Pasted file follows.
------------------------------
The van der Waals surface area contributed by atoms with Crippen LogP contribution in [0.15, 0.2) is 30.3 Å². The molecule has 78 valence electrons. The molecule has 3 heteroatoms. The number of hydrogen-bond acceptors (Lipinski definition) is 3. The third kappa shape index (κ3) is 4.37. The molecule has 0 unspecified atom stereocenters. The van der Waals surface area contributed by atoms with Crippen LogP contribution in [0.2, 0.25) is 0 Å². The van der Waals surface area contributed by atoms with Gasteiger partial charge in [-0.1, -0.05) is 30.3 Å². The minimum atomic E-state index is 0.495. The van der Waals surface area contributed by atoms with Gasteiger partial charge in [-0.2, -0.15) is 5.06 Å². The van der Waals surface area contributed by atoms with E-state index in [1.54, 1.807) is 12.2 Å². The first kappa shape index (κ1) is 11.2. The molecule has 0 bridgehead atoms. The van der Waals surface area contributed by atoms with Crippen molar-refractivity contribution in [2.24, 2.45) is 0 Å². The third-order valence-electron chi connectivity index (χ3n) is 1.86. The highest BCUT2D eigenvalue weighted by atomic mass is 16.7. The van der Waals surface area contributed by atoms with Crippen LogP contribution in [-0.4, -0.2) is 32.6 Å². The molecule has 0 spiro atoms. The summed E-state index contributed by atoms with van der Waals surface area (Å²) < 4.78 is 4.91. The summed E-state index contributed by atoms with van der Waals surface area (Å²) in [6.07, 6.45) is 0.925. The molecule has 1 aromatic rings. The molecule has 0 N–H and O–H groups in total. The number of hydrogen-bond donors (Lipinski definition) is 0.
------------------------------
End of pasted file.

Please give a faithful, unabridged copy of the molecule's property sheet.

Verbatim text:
The van der Waals surface area contributed by atoms with Crippen LogP contribution in [0.15, 0.2) is 30.3 Å². The molecule has 78 valence electrons. The molecule has 3 heteroatoms. The number of hydrogen-bond acceptors (Lipinski definition) is 3. The third kappa shape index (κ3) is 4.37. The molecule has 0 unspecified atom stereocenters. The van der Waals surface area contributed by atoms with Crippen LogP contribution in [0.2, 0.25) is 0 Å². The van der Waals surface area contributed by atoms with Gasteiger partial charge in [-0.1, -0.05) is 30.3 Å². The minimum atomic E-state index is 0.495. The van der Waals surface area contributed by atoms with Gasteiger partial charge in [-0.2, -0.15) is 5.06 Å². The van der Waals surface area contributed by atoms with E-state index in [1.54, 1.807) is 12.2 Å². The first kappa shape index (κ1) is 11.2. The molecule has 0 bridgehead atoms. The van der Waals surface area contributed by atoms with Crippen molar-refractivity contribution in [2.24, 2.45) is 0 Å². The third-order valence-electron chi connectivity index (χ3n) is 1.86. The highest BCUT2D eigenvalue weighted by atomic mass is 16.7. The van der Waals surface area contributed by atoms with Crippen LogP contribution in [-0.4, -0.2) is 32.6 Å². The molecule has 0 spiro atoms. The summed E-state index contributed by atoms with van der Waals surface area (Å²) < 4.78 is 4.91. The summed E-state index contributed by atoms with van der Waals surface area (Å²) in [6.07, 6.45) is 0.925. The molecule has 1 aromatic rings. The molecule has 0 N–H and O–H groups in total. The number of hydrogen-bond donors (Lipinski definition) is 0.